Cervical Dysplasia Overview
Cervical dysplasia is precancerous changes of the cells that make up the inner lining of the cervix, the opening to the womb (uterus). These changes are detected by microscopic analysis of cell samples taken from the cervix during a pelvic exam (such as from a Pap smear).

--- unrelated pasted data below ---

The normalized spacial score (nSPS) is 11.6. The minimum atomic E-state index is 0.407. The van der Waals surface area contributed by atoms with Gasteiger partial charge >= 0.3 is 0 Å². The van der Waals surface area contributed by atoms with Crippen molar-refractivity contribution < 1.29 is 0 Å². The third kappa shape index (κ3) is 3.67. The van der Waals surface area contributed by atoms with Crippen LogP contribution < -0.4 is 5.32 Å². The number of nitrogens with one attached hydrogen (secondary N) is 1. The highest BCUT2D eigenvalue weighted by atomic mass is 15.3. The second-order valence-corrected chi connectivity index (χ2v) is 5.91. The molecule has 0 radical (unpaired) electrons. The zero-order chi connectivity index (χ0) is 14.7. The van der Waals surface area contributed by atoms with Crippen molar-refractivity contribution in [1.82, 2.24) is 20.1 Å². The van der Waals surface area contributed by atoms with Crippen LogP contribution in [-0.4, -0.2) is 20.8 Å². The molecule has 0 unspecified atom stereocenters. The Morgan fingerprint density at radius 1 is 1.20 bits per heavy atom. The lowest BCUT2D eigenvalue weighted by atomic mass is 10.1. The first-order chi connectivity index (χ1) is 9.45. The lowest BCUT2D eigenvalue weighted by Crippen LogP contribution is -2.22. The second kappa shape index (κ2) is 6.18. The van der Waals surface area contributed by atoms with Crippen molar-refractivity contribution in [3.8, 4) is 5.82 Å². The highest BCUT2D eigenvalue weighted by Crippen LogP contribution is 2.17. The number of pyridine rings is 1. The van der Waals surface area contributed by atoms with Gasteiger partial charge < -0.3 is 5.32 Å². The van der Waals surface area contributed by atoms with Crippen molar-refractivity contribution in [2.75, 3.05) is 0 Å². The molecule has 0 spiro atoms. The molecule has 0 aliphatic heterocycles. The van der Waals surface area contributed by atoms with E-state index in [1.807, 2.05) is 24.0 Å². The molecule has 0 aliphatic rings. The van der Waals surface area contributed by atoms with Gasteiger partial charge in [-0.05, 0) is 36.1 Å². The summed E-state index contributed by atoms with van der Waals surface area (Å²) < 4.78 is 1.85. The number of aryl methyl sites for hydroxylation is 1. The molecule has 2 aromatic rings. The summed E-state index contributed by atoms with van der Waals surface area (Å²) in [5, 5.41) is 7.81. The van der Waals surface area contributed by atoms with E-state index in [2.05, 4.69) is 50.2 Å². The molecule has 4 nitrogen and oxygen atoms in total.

Squamous intraepithelial lesion is the pathology term used to refer to cervical dysplasia observed in smears of cells taken from the cervix. Squamous refers to the type of cells lining the cervix; intraepithelial refers to the fact that these cells are present in the lining tissue of the cervix.
When cervical dysplasia is seen in a biopsy of tissue rather than a cell smear, it is referred to as cervical intraepithelial neoplasia.
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